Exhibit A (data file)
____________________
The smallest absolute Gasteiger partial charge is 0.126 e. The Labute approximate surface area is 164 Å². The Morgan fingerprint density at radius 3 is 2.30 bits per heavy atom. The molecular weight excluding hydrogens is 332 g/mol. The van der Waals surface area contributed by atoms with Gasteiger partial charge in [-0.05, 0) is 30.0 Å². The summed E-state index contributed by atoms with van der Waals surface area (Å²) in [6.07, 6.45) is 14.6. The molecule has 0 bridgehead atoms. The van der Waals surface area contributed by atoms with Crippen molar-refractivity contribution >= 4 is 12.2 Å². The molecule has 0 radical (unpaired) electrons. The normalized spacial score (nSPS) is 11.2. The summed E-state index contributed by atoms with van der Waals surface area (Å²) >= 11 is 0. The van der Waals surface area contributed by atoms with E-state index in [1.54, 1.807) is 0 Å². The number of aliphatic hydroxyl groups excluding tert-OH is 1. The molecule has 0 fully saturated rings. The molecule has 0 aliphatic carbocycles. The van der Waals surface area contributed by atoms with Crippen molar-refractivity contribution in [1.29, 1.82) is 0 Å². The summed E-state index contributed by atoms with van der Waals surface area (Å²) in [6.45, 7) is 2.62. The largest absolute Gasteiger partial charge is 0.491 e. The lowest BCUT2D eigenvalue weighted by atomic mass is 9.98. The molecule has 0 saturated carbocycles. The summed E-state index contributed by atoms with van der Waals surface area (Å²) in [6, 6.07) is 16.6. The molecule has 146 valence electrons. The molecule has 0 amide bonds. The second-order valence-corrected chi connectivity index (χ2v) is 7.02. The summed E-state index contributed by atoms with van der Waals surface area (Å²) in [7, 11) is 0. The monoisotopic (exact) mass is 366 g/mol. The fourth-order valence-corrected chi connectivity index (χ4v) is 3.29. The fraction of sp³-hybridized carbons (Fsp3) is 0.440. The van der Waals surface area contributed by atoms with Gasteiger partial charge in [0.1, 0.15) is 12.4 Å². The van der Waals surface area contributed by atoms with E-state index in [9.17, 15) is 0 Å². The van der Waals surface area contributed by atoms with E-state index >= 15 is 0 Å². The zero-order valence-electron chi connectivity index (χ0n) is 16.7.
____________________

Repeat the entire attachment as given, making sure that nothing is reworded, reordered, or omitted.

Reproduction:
The smallest absolute Gasteiger partial charge is 0.126 e. The Labute approximate surface area is 164 Å². The Morgan fingerprint density at radius 3 is 2.30 bits per heavy atom. The molecular weight excluding hydrogens is 332 g/mol. The van der Waals surface area contributed by atoms with Gasteiger partial charge in [-0.05, 0) is 30.0 Å². The summed E-state index contributed by atoms with van der Waals surface area (Å²) in [6.07, 6.45) is 14.6. The molecule has 0 bridgehead atoms. The van der Waals surface area contributed by atoms with Crippen molar-refractivity contribution >= 4 is 12.2 Å². The molecule has 0 radical (unpaired) electrons. The normalized spacial score (nSPS) is 11.2. The summed E-state index contributed by atoms with van der Waals surface area (Å²) >= 11 is 0. The van der Waals surface area contributed by atoms with E-state index in [1.54, 1.807) is 0 Å². The number of aliphatic hydroxyl groups excluding tert-OH is 1. The molecule has 0 fully saturated rings. The molecule has 0 aliphatic carbocycles. The van der Waals surface area contributed by atoms with Crippen molar-refractivity contribution in [1.29, 1.82) is 0 Å². The summed E-state index contributed by atoms with van der Waals surface area (Å²) in [6.45, 7) is 2.62. The largest absolute Gasteiger partial charge is 0.491 e. The lowest BCUT2D eigenvalue weighted by atomic mass is 9.98. The molecule has 0 saturated carbocycles. The summed E-state index contributed by atoms with van der Waals surface area (Å²) in [6, 6.07) is 16.6. The molecule has 146 valence electrons. The molecule has 0 amide bonds. The second-order valence-corrected chi connectivity index (χ2v) is 7.02. The summed E-state index contributed by atoms with van der Waals surface area (Å²) in [7, 11) is 0. The monoisotopic (exact) mass is 366 g/mol. The fourth-order valence-corrected chi connectivity index (χ4v) is 3.29. The fraction of sp³-hybridized carbons (Fsp3) is 0.440. The van der Waals surface area contributed by atoms with Gasteiger partial charge in [0.1, 0.15) is 12.4 Å². The van der Waals surface area contributed by atoms with E-state index in [9.17, 15) is 0 Å². The van der Waals surface area contributed by atoms with E-state index >= 15 is 0 Å². The zero-order valence-electron chi connectivity index (χ0n) is 16.7.